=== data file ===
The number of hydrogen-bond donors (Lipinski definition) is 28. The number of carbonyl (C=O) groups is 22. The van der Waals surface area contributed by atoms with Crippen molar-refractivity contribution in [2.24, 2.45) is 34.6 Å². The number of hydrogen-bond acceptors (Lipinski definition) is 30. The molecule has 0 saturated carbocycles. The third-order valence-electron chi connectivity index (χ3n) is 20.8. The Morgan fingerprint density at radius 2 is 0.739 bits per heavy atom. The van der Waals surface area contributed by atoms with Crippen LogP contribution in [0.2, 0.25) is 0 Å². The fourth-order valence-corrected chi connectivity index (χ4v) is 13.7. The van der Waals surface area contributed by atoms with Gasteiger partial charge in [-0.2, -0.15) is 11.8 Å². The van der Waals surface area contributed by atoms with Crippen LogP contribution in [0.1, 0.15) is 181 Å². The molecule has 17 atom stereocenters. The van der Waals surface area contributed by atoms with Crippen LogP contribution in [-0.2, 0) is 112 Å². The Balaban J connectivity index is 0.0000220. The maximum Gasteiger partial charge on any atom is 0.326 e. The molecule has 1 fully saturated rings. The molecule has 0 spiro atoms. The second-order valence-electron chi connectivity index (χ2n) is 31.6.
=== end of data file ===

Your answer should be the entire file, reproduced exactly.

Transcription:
The number of hydrogen-bond donors (Lipinski definition) is 28. The number of carbonyl (C=O) groups is 22. The van der Waals surface area contributed by atoms with Crippen molar-refractivity contribution in [2.24, 2.45) is 34.6 Å². The number of hydrogen-bond acceptors (Lipinski definition) is 30. The molecule has 0 saturated carbocycles. The third-order valence-electron chi connectivity index (χ3n) is 20.8. The Morgan fingerprint density at radius 2 is 0.739 bits per heavy atom. The van der Waals surface area contributed by atoms with Crippen LogP contribution in [0.2, 0.25) is 0 Å². The fourth-order valence-corrected chi connectivity index (χ4v) is 13.7. The van der Waals surface area contributed by atoms with Gasteiger partial charge in [-0.2, -0.15) is 11.8 Å². The van der Waals surface area contributed by atoms with Crippen LogP contribution in [0.1, 0.15) is 181 Å². The molecule has 17 atom stereocenters. The van der Waals surface area contributed by atoms with Crippen LogP contribution in [-0.2, 0) is 112 Å². The Balaban J connectivity index is 0.0000220. The maximum Gasteiger partial charge on any atom is 0.326 e. The molecule has 1 fully saturated rings. The molecule has 0 spiro atoms. The second-order valence-electron chi connectivity index (χ2n) is 31.6.